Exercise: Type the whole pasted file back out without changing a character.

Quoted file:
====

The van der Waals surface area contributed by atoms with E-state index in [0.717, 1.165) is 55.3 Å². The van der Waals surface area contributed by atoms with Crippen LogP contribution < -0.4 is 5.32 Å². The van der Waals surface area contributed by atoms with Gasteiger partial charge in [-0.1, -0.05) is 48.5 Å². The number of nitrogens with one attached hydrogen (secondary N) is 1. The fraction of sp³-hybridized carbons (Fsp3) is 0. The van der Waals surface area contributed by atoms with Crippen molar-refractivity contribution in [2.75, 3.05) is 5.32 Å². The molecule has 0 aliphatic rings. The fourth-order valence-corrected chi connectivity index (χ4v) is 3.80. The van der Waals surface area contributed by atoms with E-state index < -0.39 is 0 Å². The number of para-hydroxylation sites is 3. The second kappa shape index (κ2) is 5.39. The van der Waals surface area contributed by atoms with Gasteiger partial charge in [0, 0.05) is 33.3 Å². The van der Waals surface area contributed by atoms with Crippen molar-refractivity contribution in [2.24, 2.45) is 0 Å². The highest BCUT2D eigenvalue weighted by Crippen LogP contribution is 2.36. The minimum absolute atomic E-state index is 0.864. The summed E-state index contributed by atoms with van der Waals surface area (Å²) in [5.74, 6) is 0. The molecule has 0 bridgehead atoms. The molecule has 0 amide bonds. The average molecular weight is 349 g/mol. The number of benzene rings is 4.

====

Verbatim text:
The van der Waals surface area contributed by atoms with E-state index in [0.717, 1.165) is 55.3 Å². The van der Waals surface area contributed by atoms with Crippen LogP contribution < -0.4 is 5.32 Å². The van der Waals surface area contributed by atoms with Gasteiger partial charge in [-0.1, -0.05) is 48.5 Å². The number of nitrogens with one attached hydrogen (secondary N) is 1. The fraction of sp³-hybridized carbons (Fsp3) is 0. The van der Waals surface area contributed by atoms with Crippen molar-refractivity contribution in [2.75, 3.05) is 5.32 Å². The molecule has 0 aliphatic rings. The fourth-order valence-corrected chi connectivity index (χ4v) is 3.80. The van der Waals surface area contributed by atoms with E-state index < -0.39 is 0 Å². The number of para-hydroxylation sites is 3. The second kappa shape index (κ2) is 5.39. The van der Waals surface area contributed by atoms with Gasteiger partial charge in [0, 0.05) is 33.3 Å². The van der Waals surface area contributed by atoms with Crippen molar-refractivity contribution in [2.24, 2.45) is 0 Å². The highest BCUT2D eigenvalue weighted by Crippen LogP contribution is 2.36. The minimum absolute atomic E-state index is 0.864. The summed E-state index contributed by atoms with van der Waals surface area (Å²) in [5.74, 6) is 0. The molecule has 0 bridgehead atoms. The molecule has 0 amide bonds. The average molecular weight is 349 g/mol. The number of benzene rings is 4.